Alabama lawmakers on Thursday postponed a vote on a proposed abortion ban after anger erupted in the state Senate when some Republicans stripped exceptions for rape and incest from the bill.
Shouting broke out in the Senate when the exemption for rape and incest was removed from the bill, which would make performing an abortion at any stage of pregnancy a felony, without a roll call vote.
Democrats and at least one Republican objected to the motion being quickly gaveled through on what they said was an important exception to the proposed abortion ban.
“You’ve got 27 men over on the other side ready to tell women what they can do with their bodies,” Democratic Sen. Bobby Singleton said. “You don’t have to procedurally just try to railroad us.”
Republican Lt. Gov. Will Ainsworth said legislative procedures were followed properly.
Senate President Pro Tem Del Marsh, the Republican leader of the GOP-dominated Senate, suggested lawmakers go home for the weekend to cool off and resume debate next week. Marsh said he supports an exemption for rape.
The anger over the procedural dispute underscored simmering tensions over the proposal that would be the most stringent abortion restriction in the country if approved.
Emboldened by conservative justices who have joined the Supreme Court, abortion opponents in several states are seeking to spark a legal challenge that could eventually lead the court to revisit Roe v. Wade, the 1973 decision that legalized abortion nationwide.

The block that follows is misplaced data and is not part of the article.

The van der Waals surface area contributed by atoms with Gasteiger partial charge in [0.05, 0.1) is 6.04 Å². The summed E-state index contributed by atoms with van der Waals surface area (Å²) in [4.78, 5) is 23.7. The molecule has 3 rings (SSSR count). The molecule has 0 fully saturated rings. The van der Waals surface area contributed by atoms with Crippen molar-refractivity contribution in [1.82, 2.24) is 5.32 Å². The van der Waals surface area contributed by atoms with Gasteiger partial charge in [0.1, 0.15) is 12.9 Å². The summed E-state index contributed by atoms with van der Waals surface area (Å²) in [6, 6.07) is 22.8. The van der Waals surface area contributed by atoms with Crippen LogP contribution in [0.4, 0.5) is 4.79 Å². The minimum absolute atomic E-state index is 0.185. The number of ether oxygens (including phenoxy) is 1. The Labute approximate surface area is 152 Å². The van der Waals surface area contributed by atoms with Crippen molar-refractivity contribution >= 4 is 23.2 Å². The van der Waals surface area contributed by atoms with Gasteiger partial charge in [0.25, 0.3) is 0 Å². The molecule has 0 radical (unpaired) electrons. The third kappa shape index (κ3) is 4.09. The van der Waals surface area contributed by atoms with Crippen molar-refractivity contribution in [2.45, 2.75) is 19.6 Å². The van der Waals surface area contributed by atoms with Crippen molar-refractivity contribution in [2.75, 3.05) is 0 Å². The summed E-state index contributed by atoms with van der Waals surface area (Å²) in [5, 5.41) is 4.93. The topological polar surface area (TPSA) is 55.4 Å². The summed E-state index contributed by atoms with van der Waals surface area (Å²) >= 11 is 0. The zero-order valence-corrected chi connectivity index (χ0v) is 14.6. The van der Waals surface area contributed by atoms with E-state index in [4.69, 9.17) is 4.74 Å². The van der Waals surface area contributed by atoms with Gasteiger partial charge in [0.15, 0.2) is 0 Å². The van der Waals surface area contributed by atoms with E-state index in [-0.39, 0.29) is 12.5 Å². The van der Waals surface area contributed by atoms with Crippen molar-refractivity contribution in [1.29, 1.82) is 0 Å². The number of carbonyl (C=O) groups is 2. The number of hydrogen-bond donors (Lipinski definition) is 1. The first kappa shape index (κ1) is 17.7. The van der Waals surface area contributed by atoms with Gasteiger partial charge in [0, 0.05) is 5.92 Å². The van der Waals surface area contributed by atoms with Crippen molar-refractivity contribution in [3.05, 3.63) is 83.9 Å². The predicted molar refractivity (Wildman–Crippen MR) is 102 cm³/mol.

The Alabama bill comes soon after Kentucky, Mississippi, Ohio and Georgiaapproved bans on abortion once a fetal heartbeat is detected, which can occur in about the sixth week of pregnancy.
The Alabama bill, which was approved by the House of Representatives 74-3 last week, goes further by seeking to outlaw abortion outright.
“This bill goes directly to the question of personhood,” Republican Sen. Clyde Chambliss said.
Chambliss said the bill was not about the right of privacy, referring to the legal basis behind Roe but about “the right of an unborn child to live.”
“That child has the right to develop and be delivered without its privacy being invaded, invaded by forceps and scalpels,” Chambliss said.
Opposed senators said supporters were grandstanding in a political fight that will cost the state legal fees that could be spent on health care and other needs.
“I hope that the 27 men on the other side of the aisle are able look at the women in their family in the eye, or the women who are in their district, and be able to explain away their votes to them,” Singleton said.
The bills signal a shift from some conservative states attempting to chip away at the edges of abortion access to a go-for-broke strategy of pushing outright abortion bans.
Critics have promised a swift lawsuit to challenge the ban if enacted and people on both sides say they expect lower courts to block the measure from taking effect. They differ on their expectations of what will happen when an appeal gets to the Supreme Court.